News
26 Jun 2018
1528429671415

This article was written by journalist Amy Baker and was published in the North Shore Times, North Harbour News and Rodney Times, as well as on Stuff.co.nz.

They look like most other families in their neighbourhood. They live in their own home, have their own car, and their children attend the local school.

But this North Shore family is struggling to survive, reliant on a multitude of income sources and assistance just to make ends meet.

One of those is the Variety Kiwi Kid Sponsorship programme.

In easier times, the family sponsored a child for three years through another charity themselves, not thinking they would one day be the recipients of another stranger's kindness.

However, life got difficult when *Paul lost his job in supply chain management around four years ago.

With the family's main breadwinner out of work, and his wife, *Grace, only working 20 hours a week and caring for a young baby, their finances "didn't add up".

The stand-down period for Work and Income New Zealand (WINZ) support was three months at the time.

Having four children to support and mortgage payments to meet, they went to see a budgeter, who recommended applying to Variety for sponsorship. 

The annual $400-500 Variety donation for each of their children meant they were able to meet expenses such as clothing, medical costs, school uniforms, stationery and camp.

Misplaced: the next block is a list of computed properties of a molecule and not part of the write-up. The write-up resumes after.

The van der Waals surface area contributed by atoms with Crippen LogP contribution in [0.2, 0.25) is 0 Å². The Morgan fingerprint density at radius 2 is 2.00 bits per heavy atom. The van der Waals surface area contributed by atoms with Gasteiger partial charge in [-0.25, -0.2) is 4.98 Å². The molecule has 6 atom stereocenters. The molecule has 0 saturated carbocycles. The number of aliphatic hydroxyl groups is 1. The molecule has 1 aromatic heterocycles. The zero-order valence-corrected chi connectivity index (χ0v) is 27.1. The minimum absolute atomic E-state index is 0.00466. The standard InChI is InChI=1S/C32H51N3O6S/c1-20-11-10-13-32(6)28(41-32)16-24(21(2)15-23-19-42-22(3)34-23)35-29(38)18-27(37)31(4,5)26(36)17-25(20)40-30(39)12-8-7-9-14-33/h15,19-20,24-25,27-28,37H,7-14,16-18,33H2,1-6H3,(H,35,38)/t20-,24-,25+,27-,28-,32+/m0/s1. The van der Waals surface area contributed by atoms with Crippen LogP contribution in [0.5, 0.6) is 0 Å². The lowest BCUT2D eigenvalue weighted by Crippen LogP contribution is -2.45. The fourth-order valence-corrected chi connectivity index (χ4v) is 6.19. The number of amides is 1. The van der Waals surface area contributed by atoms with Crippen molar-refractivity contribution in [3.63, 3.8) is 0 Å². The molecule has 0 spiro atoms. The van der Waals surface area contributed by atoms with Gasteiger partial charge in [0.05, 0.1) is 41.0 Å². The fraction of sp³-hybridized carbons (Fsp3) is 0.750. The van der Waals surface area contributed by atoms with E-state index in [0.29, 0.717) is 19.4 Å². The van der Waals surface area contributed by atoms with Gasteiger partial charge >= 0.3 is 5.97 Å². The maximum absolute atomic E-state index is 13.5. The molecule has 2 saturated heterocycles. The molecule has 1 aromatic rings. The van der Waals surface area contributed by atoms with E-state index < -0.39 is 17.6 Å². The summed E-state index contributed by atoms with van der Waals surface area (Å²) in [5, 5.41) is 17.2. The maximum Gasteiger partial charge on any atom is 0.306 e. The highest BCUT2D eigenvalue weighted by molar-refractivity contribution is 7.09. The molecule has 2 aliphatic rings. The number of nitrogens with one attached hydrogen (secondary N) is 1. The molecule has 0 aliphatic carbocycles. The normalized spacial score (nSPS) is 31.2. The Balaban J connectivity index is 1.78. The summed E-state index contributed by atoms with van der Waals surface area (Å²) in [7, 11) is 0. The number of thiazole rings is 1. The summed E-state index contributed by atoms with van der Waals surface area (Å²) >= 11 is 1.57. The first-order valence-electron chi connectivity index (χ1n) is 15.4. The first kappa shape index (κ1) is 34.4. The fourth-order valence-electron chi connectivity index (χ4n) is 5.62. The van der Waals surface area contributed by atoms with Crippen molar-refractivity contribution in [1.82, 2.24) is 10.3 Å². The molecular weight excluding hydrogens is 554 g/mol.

"Our biggest thing was to not to change anything for the children," Paul said. 

"That's where Variety have enabled us to do that."

After working as a teacher aide last year, Paul is now studying to qualify as a primary school teacher and will graduate in six months.

They're keeping afloat with Grace's two jobs at 35 hours a week, Paul fitting in casual work when he can around study, and several Government entitlements.

The family is financially savvy, keeping in advance of their bills to give them early payment discounts. They also run a charitable trust, often linking people in their community with free goods and services.

However, life is still a struggle. This year, a miscommunication between WINZ and StudyLink led to the family's benefit being cut for several months. 

Things got so tight they couldn't meet a mortgage payment - a situation they haven't ever faced, even after Paul lost his job. 

Grace said during that period, without Variety's assistance for school stationery, there was "no way" they would have been able to afford it. 

While now receiving Paul's student allowance, until he graduates, ensuring they have enough is still a juggling act.  

"Often on the North Shore, we don't realise people can be in that situation," Grace said.

"If you live in a nice house, people don't realise that's all you probably have, and you're trying to keep it."

Variety Kiwi Kids Sponsorship programme helps more than 3100 children. There are 250 on the waitlist.

*Names have been changed to protect identities

This article was first published on Stuff.co.nz 08 June 2018. You can read the original article, here.

To make a life-changing difference, sponsor a Kiwi kid today.